As for you minimum return expectations, are you creating this minimum cash flow by personal preference? 

    I recommend running your numbers as conservatively as possible. So 1) I would bump the repairs up to 10% to account for cap ex and repairs/ maintenance as well, unless it is in great shape and recently renovated. Additionally, factor in property management in case you ever need to outsource that. I recommend 8-10% there although you may be able to find cheaper in your area. You will also have leasing fees with property management, which can be up to 100% of monthly rent when you experience tenant turnover. (Ex: you have one unit rented at $1000/ month and you expect new tenants every two years. You will want to set aside 8% each month for management fees, as well as $1000*50% annual turnover rate. In this case, $80/ month and $500/ year for leasing fees, totaling to $1460 per year for property management). This will help you if you ever find yourself in a position where you are unable to manage the property, but don't want to sell just yet (Poor market, underwater on your mortgage for whatever moving but want to hold onto it, you scale and no longer have time to self manage, etc). Those are rough numbers though and would help to talk to a property manager in your area.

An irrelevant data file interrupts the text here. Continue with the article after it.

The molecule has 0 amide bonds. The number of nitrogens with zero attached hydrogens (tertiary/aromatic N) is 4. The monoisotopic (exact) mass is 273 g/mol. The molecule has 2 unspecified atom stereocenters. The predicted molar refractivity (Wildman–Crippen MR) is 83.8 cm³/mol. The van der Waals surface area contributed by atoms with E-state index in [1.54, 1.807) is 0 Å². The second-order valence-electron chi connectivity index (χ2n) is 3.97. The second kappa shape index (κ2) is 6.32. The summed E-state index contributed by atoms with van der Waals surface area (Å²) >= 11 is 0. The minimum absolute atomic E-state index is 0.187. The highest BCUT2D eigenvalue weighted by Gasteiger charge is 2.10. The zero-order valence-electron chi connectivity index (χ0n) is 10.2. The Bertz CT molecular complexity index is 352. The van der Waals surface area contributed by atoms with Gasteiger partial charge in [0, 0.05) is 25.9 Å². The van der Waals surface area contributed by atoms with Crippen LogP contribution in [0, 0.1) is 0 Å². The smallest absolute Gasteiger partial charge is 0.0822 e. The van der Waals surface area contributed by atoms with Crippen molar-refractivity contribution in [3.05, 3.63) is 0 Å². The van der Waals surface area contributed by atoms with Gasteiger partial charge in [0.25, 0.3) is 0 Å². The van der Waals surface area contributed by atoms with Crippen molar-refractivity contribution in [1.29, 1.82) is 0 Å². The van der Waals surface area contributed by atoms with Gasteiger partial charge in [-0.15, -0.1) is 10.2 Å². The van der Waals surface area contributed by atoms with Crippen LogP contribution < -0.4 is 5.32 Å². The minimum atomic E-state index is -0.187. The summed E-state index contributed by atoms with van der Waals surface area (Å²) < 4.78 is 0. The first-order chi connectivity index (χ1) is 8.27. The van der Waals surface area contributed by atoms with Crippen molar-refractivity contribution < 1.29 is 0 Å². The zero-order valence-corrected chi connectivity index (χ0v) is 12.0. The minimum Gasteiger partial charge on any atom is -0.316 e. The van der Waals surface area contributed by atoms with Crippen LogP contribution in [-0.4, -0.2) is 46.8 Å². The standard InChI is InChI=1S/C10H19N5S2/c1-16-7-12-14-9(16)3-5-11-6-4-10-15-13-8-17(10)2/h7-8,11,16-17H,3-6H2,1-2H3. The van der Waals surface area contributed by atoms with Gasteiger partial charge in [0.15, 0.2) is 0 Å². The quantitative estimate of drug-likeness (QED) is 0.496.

Hope this helps!

    Thanks @Jake Tovey . At first I will be managing this property. This will be mainly to grow experience, as well as, I do think I can handle this small workload as a beginner. Understanding in the future this could change as my portfolio grows I could set aside 8% for management fees, so if/when that times does come to transition I could easily do so. 

    Being the first property, would you all recommend going through an investor friendly realtor or would you have any experience on tackling this alone? 

    I appreciate the comments.